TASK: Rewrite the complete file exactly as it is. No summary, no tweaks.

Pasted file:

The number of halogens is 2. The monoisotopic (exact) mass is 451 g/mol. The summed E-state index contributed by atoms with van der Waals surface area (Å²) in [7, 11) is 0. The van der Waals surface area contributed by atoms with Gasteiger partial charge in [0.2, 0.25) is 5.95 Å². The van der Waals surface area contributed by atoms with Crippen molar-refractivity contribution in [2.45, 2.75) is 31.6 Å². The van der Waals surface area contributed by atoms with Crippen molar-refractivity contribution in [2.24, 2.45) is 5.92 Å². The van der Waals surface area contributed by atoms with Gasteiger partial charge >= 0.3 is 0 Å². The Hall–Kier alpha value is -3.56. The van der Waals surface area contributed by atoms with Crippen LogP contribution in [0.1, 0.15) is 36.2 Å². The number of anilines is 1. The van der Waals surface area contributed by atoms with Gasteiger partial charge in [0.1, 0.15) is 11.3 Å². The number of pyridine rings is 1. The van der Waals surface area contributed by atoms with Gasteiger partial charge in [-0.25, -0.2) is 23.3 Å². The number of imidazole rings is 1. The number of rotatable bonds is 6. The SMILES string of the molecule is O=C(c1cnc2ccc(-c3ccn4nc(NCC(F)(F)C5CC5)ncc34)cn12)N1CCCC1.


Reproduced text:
The number of halogens is 2. The monoisotopic (exact) mass is 451 g/mol. The summed E-state index contributed by atoms with van der Waals surface area (Å²) in [7, 11) is 0. The van der Waals surface area contributed by atoms with Gasteiger partial charge in [0.2, 0.25) is 5.95 Å². The van der Waals surface area contributed by atoms with Crippen molar-refractivity contribution in [2.45, 2.75) is 31.6 Å². The van der Waals surface area contributed by atoms with Crippen molar-refractivity contribution in [2.24, 2.45) is 5.92 Å². The van der Waals surface area contributed by atoms with Gasteiger partial charge >= 0.3 is 0 Å². The Hall–Kier alpha value is -3.56. The van der Waals surface area contributed by atoms with Crippen LogP contribution in [0.1, 0.15) is 36.2 Å². The number of anilines is 1. The van der Waals surface area contributed by atoms with Gasteiger partial charge in [0.1, 0.15) is 11.3 Å². The number of pyridine rings is 1. The van der Waals surface area contributed by atoms with Gasteiger partial charge in [-0.25, -0.2) is 23.3 Å². The number of imidazole rings is 1. The number of rotatable bonds is 6. The SMILES string of the molecule is O=C(c1cnc2ccc(-c3ccn4nc(NCC(F)(F)C5CC5)ncc34)cn12)N1CCCC1.